Appearances make us perceive and treat all people differently. Good-looking individuals always evoked appreciation and approval of the others. Though standards of beauty changed and fashion went round, regular and clear-cut facial features remained to be symbols of the sheer beauty. Slim figure and fancy attire make people visually stand out among their less attractive peers who, in their turn, either become depressed with their imperfections or start to envy their more lucky friends.
Every person has their own beauty standards which are determined by education, cultural and other external influences such as museums, exhibitions, mass-media, and popular culture. Meeting people who correspond our established standards, we try to make friends or start romantic relationships in order to become somehow close to them.
But why do we want beautiful people to encircle ourselves? An attractive person evokes a feeling of comfort and moral satisfaction to those people who can appreciate this beauty. Therefore, we want to spend more time in their company. When we observe non-attractive people, the most positive emotion we can feel is sympathy. Which is more, some people become scared when they see a homeless or anyone with terrifying visible flaws. Extremely non-attractive people cause others feel in danger so that they try to avoid coming close to scary individuals.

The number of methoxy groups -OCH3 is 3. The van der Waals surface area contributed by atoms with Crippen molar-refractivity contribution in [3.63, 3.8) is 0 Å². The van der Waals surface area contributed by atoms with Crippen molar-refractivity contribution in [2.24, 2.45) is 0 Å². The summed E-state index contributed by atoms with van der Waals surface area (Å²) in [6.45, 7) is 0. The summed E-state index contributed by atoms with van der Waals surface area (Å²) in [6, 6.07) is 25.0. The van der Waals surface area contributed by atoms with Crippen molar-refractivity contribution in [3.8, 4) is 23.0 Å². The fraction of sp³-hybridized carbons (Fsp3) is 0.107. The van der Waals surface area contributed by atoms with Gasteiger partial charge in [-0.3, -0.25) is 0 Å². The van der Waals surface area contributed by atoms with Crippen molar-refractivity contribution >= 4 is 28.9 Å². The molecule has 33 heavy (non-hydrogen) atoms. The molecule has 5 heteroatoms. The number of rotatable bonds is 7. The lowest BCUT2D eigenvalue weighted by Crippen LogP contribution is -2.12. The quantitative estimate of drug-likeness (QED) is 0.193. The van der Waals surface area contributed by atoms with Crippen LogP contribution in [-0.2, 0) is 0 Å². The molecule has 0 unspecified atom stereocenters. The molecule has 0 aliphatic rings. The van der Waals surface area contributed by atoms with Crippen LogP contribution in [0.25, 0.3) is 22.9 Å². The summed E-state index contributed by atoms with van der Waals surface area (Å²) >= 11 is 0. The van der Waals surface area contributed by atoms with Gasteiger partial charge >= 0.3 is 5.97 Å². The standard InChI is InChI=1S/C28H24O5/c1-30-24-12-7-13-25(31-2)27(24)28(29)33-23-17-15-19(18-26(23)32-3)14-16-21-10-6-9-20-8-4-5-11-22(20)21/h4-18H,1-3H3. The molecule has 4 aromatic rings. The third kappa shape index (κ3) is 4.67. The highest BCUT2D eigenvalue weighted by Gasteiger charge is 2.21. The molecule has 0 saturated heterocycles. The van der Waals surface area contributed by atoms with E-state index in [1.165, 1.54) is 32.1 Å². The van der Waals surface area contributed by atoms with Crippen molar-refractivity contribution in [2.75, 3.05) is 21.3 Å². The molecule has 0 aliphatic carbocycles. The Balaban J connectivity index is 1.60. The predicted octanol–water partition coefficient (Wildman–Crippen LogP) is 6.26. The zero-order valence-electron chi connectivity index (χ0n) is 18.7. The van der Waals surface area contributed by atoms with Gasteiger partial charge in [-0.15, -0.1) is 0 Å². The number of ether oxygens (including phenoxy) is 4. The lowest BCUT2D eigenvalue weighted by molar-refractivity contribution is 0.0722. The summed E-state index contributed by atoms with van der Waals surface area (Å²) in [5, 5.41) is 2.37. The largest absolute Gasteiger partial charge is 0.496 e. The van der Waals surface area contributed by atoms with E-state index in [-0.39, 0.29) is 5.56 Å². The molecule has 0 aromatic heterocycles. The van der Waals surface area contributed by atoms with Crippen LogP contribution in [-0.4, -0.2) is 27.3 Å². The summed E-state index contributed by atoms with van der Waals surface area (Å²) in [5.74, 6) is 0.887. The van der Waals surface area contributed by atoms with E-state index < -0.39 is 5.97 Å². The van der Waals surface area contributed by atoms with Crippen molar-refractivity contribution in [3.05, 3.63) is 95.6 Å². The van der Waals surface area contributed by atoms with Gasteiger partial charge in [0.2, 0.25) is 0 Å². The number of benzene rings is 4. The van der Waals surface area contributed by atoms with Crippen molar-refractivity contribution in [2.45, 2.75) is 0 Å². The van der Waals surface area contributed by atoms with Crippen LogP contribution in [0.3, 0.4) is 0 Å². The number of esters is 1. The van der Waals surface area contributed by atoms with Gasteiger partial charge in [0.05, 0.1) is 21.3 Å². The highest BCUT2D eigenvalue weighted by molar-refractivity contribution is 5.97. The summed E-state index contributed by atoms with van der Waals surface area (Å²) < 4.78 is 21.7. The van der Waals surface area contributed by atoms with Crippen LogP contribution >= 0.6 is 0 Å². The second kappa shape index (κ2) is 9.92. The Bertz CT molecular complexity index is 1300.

Appearances are deceitful, and it would be much wiser not to judge people from their look. But feelings of awe or disgust emerge immediately as soon as our brain processed information from the visual receptors. This response comes earlier than we make any further analysis, therefore, a negative reaction is inevitable. For this reason, we will continue to treat beautiful and ugly people in a different way.